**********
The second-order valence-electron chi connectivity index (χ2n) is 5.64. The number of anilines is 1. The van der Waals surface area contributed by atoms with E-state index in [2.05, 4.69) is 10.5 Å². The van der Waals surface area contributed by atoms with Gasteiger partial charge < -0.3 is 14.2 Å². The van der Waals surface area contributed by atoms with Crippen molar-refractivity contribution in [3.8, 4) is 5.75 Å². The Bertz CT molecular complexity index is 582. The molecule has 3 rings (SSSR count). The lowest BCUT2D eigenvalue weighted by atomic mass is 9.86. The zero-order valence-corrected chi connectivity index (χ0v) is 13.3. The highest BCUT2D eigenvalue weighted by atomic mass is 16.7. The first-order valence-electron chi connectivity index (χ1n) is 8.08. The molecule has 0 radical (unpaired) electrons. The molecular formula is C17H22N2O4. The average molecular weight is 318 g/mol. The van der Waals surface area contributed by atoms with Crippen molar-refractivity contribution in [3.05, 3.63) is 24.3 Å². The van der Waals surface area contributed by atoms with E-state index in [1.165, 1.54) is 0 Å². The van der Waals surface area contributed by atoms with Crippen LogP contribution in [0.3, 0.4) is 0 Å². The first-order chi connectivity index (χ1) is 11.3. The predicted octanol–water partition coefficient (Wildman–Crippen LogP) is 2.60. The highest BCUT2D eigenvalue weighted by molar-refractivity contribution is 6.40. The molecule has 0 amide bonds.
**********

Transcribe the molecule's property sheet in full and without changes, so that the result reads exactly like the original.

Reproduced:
The second-order valence-electron chi connectivity index (χ2n) is 5.64. The number of anilines is 1. The van der Waals surface area contributed by atoms with E-state index in [2.05, 4.69) is 10.5 Å². The van der Waals surface area contributed by atoms with Gasteiger partial charge < -0.3 is 14.2 Å². The van der Waals surface area contributed by atoms with Crippen molar-refractivity contribution in [3.8, 4) is 5.75 Å². The Bertz CT molecular complexity index is 582. The molecule has 3 rings (SSSR count). The lowest BCUT2D eigenvalue weighted by atomic mass is 9.86. The zero-order valence-corrected chi connectivity index (χ0v) is 13.3. The highest BCUT2D eigenvalue weighted by atomic mass is 16.7. The first-order valence-electron chi connectivity index (χ1n) is 8.08. The molecule has 0 radical (unpaired) electrons. The molecular formula is C17H22N2O4. The average molecular weight is 318 g/mol. The van der Waals surface area contributed by atoms with Crippen molar-refractivity contribution in [3.05, 3.63) is 24.3 Å². The van der Waals surface area contributed by atoms with E-state index in [1.165, 1.54) is 0 Å². The van der Waals surface area contributed by atoms with Crippen LogP contribution in [0.3, 0.4) is 0 Å². The first-order chi connectivity index (χ1) is 11.3. The predicted octanol–water partition coefficient (Wildman–Crippen LogP) is 2.60. The highest BCUT2D eigenvalue weighted by molar-refractivity contribution is 6.40. The molecule has 0 amide bonds.